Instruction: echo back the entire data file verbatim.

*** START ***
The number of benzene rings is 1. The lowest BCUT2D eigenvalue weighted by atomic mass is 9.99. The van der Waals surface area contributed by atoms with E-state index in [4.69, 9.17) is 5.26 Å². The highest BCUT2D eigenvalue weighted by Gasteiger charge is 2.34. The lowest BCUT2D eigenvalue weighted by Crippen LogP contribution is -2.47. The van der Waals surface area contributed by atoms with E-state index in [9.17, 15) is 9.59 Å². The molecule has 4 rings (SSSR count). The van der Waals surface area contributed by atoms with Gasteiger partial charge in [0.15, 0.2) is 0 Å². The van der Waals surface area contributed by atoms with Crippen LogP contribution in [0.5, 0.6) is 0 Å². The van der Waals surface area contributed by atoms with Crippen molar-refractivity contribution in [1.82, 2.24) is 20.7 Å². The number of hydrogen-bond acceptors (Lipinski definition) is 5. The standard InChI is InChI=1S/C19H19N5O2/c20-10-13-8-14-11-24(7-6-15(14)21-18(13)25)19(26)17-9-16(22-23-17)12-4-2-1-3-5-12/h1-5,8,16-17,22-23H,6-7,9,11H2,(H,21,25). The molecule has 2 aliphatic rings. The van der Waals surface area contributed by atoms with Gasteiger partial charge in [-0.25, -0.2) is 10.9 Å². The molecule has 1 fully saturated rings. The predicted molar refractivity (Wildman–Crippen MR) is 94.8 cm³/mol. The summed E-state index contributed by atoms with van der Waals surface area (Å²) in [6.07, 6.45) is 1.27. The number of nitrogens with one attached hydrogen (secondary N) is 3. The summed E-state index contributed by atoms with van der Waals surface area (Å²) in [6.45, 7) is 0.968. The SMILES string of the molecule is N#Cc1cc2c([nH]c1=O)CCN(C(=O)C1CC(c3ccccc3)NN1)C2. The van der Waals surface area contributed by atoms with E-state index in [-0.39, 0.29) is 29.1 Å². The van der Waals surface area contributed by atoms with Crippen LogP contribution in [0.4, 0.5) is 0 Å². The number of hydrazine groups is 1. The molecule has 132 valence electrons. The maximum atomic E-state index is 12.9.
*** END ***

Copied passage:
The number of benzene rings is 1. The lowest BCUT2D eigenvalue weighted by atomic mass is 9.99. The van der Waals surface area contributed by atoms with E-state index in [4.69, 9.17) is 5.26 Å². The highest BCUT2D eigenvalue weighted by Gasteiger charge is 2.34. The lowest BCUT2D eigenvalue weighted by Crippen LogP contribution is -2.47. The van der Waals surface area contributed by atoms with E-state index in [9.17, 15) is 9.59 Å². The molecule has 4 rings (SSSR count). The van der Waals surface area contributed by atoms with Gasteiger partial charge in [0.15, 0.2) is 0 Å². The van der Waals surface area contributed by atoms with Crippen LogP contribution in [0.5, 0.6) is 0 Å². The van der Waals surface area contributed by atoms with Crippen molar-refractivity contribution in [1.82, 2.24) is 20.7 Å². The number of hydrogen-bond acceptors (Lipinski definition) is 5. The standard InChI is InChI=1S/C19H19N5O2/c20-10-13-8-14-11-24(7-6-15(14)21-18(13)25)19(26)17-9-16(22-23-17)12-4-2-1-3-5-12/h1-5,8,16-17,22-23H,6-7,9,11H2,(H,21,25). The molecule has 2 aliphatic rings. The van der Waals surface area contributed by atoms with Gasteiger partial charge in [-0.25, -0.2) is 10.9 Å². The molecule has 1 fully saturated rings. The predicted molar refractivity (Wildman–Crippen MR) is 94.8 cm³/mol. The summed E-state index contributed by atoms with van der Waals surface area (Å²) in [6.07, 6.45) is 1.27. The number of nitrogens with one attached hydrogen (secondary N) is 3. The summed E-state index contributed by atoms with van der Waals surface area (Å²) in [6.45, 7) is 0.968. The SMILES string of the molecule is N#Cc1cc2c([nH]c1=O)CCN(C(=O)C1CC(c3ccccc3)NN1)C2. The van der Waals surface area contributed by atoms with E-state index in [-0.39, 0.29) is 29.1 Å². The van der Waals surface area contributed by atoms with Crippen LogP contribution in [0.4, 0.5) is 0 Å². The number of hydrazine groups is 1. The molecule has 132 valence electrons. The maximum atomic E-state index is 12.9.